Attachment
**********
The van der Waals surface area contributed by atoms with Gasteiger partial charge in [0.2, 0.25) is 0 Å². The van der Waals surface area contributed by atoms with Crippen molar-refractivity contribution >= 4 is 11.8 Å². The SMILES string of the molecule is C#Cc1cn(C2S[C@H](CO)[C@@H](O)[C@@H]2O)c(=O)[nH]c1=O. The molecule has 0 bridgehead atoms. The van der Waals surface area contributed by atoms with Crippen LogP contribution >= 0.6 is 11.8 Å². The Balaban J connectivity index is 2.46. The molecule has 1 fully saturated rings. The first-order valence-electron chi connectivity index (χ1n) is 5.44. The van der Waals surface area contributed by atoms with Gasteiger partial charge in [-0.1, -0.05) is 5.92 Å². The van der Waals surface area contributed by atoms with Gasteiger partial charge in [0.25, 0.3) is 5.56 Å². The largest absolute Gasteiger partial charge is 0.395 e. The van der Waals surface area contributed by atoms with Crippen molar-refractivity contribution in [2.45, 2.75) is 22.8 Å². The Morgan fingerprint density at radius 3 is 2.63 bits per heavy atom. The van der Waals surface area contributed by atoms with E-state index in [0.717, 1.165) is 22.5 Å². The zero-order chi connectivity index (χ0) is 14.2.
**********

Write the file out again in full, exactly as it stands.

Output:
The van der Waals surface area contributed by atoms with Gasteiger partial charge in [0.2, 0.25) is 0 Å². The van der Waals surface area contributed by atoms with Crippen molar-refractivity contribution >= 4 is 11.8 Å². The SMILES string of the molecule is C#Cc1cn(C2S[C@H](CO)[C@@H](O)[C@@H]2O)c(=O)[nH]c1=O. The molecule has 0 bridgehead atoms. The van der Waals surface area contributed by atoms with Crippen LogP contribution >= 0.6 is 11.8 Å². The Balaban J connectivity index is 2.46. The molecule has 1 fully saturated rings. The first-order valence-electron chi connectivity index (χ1n) is 5.44. The van der Waals surface area contributed by atoms with Gasteiger partial charge in [-0.1, -0.05) is 5.92 Å². The van der Waals surface area contributed by atoms with Gasteiger partial charge in [0.25, 0.3) is 5.56 Å². The largest absolute Gasteiger partial charge is 0.395 e. The van der Waals surface area contributed by atoms with Crippen molar-refractivity contribution in [2.45, 2.75) is 22.8 Å². The Morgan fingerprint density at radius 3 is 2.63 bits per heavy atom. The van der Waals surface area contributed by atoms with E-state index in [0.717, 1.165) is 22.5 Å². The zero-order chi connectivity index (χ0) is 14.2.